What is the difference between a lumpectomy and a segmental mastectomy?

What size tumors are indicated by the "T" classifications?

TO means there is no evidence of primary tumor. Tl refers to a tumor that is 2 centimeters or less in its greatest dimension. T2 refers to a tumor which is more than 2 centimeters but not more than 5 centimeters. T3 means that the tumor is more than 5 centimeters. A T4 designation indicates a tumor of any size with direct extension to the chest wall or skin.

Is there more than one kind of breast cancer? 

Cancer of the breast is not a single disease. There are at least fifteen distinct varieties. The doctor and the patient need to know which variety they are dealing with before making the decision as to how to proceed. Among the types of breast cancer are intraductal, inflammatory, medulluary, papillary, tubular, lobular and Paget's disease.

What is inflammatory breast cancer? 

This is a rare type of breast cancer which often spreads rapidly to other parts of the body. In inflammatory breast cancer, the breast looks like it is inflamed. Ridges may appear on the skin, or the breast skin may thicken, displaying the pitted appearance known as peau d'orange, or orange peel. Inflammatory breast cancer does not cause a fever or other signs of infection. The breast's redness and warmth develop as the result of cancer cells blocking the lymph vessels in the skin of the breast. Most inflammatory breast cancers are treated as Stage IIIB or IV.

Inflammatory breast cancer diagnosis and treatment


What is the difference between a lumpectomy and a segmental mastectomy? 

A lumpectomy removes only the breast lump with a small margin of surrounding tissue. A segmental or partial mastectomy removes the lump plus a wedge of normal tissue. The lumpectomy leaves only a small scar generally 2 inches or less with minimal puckering or distortion of the breast. The segmental mastectomy leaves a much larger scar. A separate incision is made for both procedures at the armpit to remove some lymph nodes. Both operations are followed by radiation therapy. Women with relatively large tumors and small breasts are probably not able to have a lumpectomy or segmental mastectomy, since taking out the tumor and some normal tissue would remove most of her breast tissue.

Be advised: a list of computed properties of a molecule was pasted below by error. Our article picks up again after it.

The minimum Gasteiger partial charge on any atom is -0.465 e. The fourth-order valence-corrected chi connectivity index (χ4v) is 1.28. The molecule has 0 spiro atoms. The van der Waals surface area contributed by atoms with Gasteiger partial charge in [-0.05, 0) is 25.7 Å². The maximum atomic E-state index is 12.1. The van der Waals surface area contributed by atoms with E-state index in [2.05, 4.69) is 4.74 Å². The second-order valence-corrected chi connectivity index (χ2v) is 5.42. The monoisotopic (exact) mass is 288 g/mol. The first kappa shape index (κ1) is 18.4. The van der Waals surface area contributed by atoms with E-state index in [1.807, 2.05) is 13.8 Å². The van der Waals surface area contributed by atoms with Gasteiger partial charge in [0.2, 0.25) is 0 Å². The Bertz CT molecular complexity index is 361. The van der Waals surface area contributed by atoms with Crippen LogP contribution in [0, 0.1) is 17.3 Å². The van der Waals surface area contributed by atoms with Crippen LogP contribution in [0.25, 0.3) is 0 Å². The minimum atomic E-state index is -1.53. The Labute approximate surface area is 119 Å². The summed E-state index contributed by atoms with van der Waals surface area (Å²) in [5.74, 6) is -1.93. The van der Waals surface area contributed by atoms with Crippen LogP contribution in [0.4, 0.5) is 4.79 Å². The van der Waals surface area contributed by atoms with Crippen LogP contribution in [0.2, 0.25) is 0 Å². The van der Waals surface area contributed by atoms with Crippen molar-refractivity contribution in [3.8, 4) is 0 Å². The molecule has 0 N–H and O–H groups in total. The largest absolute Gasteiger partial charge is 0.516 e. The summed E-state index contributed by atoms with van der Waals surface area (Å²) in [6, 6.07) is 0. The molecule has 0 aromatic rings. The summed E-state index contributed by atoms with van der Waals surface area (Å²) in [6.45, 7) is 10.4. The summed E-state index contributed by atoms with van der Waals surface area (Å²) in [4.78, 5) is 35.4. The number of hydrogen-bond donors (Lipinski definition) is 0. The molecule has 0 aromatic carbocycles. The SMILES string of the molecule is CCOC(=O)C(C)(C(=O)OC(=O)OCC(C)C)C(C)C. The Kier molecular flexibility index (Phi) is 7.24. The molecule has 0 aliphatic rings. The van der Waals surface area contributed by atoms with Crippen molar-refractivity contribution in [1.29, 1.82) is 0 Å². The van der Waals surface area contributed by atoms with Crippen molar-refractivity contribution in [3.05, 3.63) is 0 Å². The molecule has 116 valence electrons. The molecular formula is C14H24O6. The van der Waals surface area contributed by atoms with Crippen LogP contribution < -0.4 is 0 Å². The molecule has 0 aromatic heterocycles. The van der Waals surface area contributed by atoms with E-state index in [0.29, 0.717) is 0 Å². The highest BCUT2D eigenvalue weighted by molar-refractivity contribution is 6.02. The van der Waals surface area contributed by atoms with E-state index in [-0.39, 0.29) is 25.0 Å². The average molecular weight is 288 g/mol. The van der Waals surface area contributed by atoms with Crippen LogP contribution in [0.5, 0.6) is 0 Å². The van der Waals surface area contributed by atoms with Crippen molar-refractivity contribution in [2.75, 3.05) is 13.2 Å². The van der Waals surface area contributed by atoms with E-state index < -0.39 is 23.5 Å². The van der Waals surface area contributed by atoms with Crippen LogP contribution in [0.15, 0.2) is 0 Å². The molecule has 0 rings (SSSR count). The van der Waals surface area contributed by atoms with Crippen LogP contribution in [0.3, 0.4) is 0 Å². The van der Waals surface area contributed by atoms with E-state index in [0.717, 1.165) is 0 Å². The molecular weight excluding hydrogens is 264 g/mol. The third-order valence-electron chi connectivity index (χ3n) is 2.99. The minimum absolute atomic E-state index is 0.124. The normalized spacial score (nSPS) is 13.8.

Is there any difference in the effectiveness of these two operations? 

No, there seem to be no differences. The National Cancer Institute is conducting clinical trials for both treatments. Results have been reported from the study of segmental mastectomy that was begun in 1976 and involved 1,843 patients with Stage I and Stage II breast cancers 4 centimeters or less in size. The 10 year results of that study show that the segmental mastectomy, with removal of underarm lymph nodes to determine if cancer had spread there and followed by 5,000 rads of radiation therapy given to the breast 5 days a week for 5 weeks, is as effective as total mastectomy (removal of the whole breast). Those women who had cancer cells in their underarm lymph nodes were treated with chemotherapy. The second National Cancer Institute clinical trial, begun in 1979, compares mastectomy with an option of breast reconstruction with lumpectomy. Women who receive lumpectomy have a much smaller scar than those who have segmental mastectomy. The early results of this study also show that the less disfiguring surgery followed by radiation is as effective as removal of the entire breast for many women with early stage breast cancer. Since these are early results of the second study, the findings will continue to be followed.

Is cancer more likely to spread in a woman who has had lesser surgery for her breast cancer? 

The results of the clinical trials presently being conducted will hopefully answer this question. It was once thought that more extensive surgery meant there was less chance of the cancer recurring in the breast and of it spreading to other parts of the body. It was believed that tumors spread in an orderly fashion, from the tumor to the lymph nodes and then to other parts of the body. Breast cancer does not seem to follow this pattern. Many scientists today believe that breast cancer is a systemic disease and that the different breast operations do not affect the spread of it to another part of the body. When it comes to surviving breast cancer, women who had segmental mastectomies and radiation therapy have so far fared as well as those who had their breast removed.

Are there some women who should not have the lesser surgery? 

Yes. There are several groups. Among them are those with small breasts, those who have a lump fixed to the skin or underlying muscle, those with more than one cancerous lump or area in the breast, and those who are too sick to undergo the radiation therapy following the operation.

Can cancer recur in the breast after lesser surgery? 

Yes. But if and when that happens, a woman can still have a mastectomy.

Is it necessary to take out the lymph nodes as part of lesser surgery? 

It is important, because taking out some or all of the underarm lymph nodes allows the doctor to tell whether or not the cancer has spread beyond the breast area. If cancer cells are found in a lymph node, the node is said to be "positive" for cancer. A node is "negative" if there is no evidence that cancer cells have spread to it. If the lymph nodes are positive, chemotherapy treatments will probably be given.

What happens during lymph node surgery?